A music researcher claims to have thrown light on a link between Sama Veda and Dhrupad music taking the genesis of this form of music back to the ancient times. Suvratadev Sharmana Vandyopadhyay, who has been working on it for a year, demonstrated his findings at Pandit Bhimsen Joshi Chair, University of Pune, followed by a demonstration for city-based American Institute of Indian Studies.
The Pandit Bhimsen Joshi Chair will publish the paper in a journal, to be launched later this year. Talking about his research, he says, “Although theoretically, links were shown, deeper practical aspects were not exposed to peer audiences. As this requires Vedic chanting and music, the project is unique and was never attempted for either scholarly or artistic purposes.”
Another demonstration is to be held in January at a vedic conference in Bhubaneswar.
Vandyopadhyay had initial training in music and khayal from his mother Meera Roy and learnt Dhrupad from Ustad Sayeeduddin Dagar.
He is training under Pandit Uday Bhawalkar.
“Post my PhD in 2008 in Indian classical music, I realised that Sama Veda, the genetic father of Gandharva gaana, is in danger of extinction. I learnt Sama Gaana from Pune-based V Ramachandran, who learnt from his father in Kumbakonam tradition of Kauthuma branch of Sama Veda. It was natural for me to put in efforts to ensure that Sama Veda got a shot in the arm,” he says.
Apart from taking the help of reference materials Sama Veda texts and his own knowledge of Indian classical music, Vandyopadhyay interacted with Sanskrit masters like Vedamoorty Vasudev Shastri Paranjape (Mysore), Vamshi Krishna Ghanapathi, Manjunath Shrotri (Mysore), Jeetendra Das Shrouty (Sama Vedacharya Shankaracharya Muth, Dwarka, musicologist Prof N Ramanathan and Ramamurty Shrouty of Shankar Advait Research Centre Sharadapeeth, Shringeri.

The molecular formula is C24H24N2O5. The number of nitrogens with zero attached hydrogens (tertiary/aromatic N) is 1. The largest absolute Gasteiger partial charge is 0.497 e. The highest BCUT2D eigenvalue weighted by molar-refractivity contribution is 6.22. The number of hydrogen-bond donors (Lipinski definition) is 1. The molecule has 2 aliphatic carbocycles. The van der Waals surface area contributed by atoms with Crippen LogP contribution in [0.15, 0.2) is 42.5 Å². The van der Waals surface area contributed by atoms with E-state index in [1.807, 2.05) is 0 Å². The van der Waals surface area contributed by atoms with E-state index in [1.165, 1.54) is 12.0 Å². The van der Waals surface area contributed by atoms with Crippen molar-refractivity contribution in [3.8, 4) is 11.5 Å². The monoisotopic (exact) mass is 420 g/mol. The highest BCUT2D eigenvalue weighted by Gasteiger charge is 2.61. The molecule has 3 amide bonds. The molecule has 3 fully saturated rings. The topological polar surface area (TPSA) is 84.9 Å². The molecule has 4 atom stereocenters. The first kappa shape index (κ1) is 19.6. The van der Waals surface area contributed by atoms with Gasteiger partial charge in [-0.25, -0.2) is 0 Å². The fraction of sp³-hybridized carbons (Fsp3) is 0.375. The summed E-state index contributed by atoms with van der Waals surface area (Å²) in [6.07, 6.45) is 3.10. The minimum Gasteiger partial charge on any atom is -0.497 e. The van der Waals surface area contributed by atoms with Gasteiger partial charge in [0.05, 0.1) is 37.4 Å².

Besides, he says, recordings obtained from government-run Rashtriya Veda Vidya Pratishthan, Ujjain and private collections of Sama Gaana recordings, were reference materials.
How is his research beneficial to music enthusiasts? Vandyopadhyay says, “The research reinforces statements by musicians that Indian classical music has come from Sama Veda. The complex structure of Sama Gana was perhaps an inspiration for Tagore when he formulated his own music. Musicians will better understand the concepts of chhanda, which is a word often used loosely today.
Researchers can now say that the missing link between Dhrupad (Prabandha form of music) came from Chhanda (Sama Gaana). This gives Dhrupad a shot in the arm as far as putting its antiquity to at least 300 BC and not to Akbar’s court as advocated by some musicians in Pakistan and some Western countries.”
Professor Vikas Kashalkar, who heads the Pandit Bhimsen Joshi Chair, UoP, says, “Performing artistes may not find any relevance in this kind of research work, I’m sure those who are researching music might find some important clues and interesting facts related to ancient music.”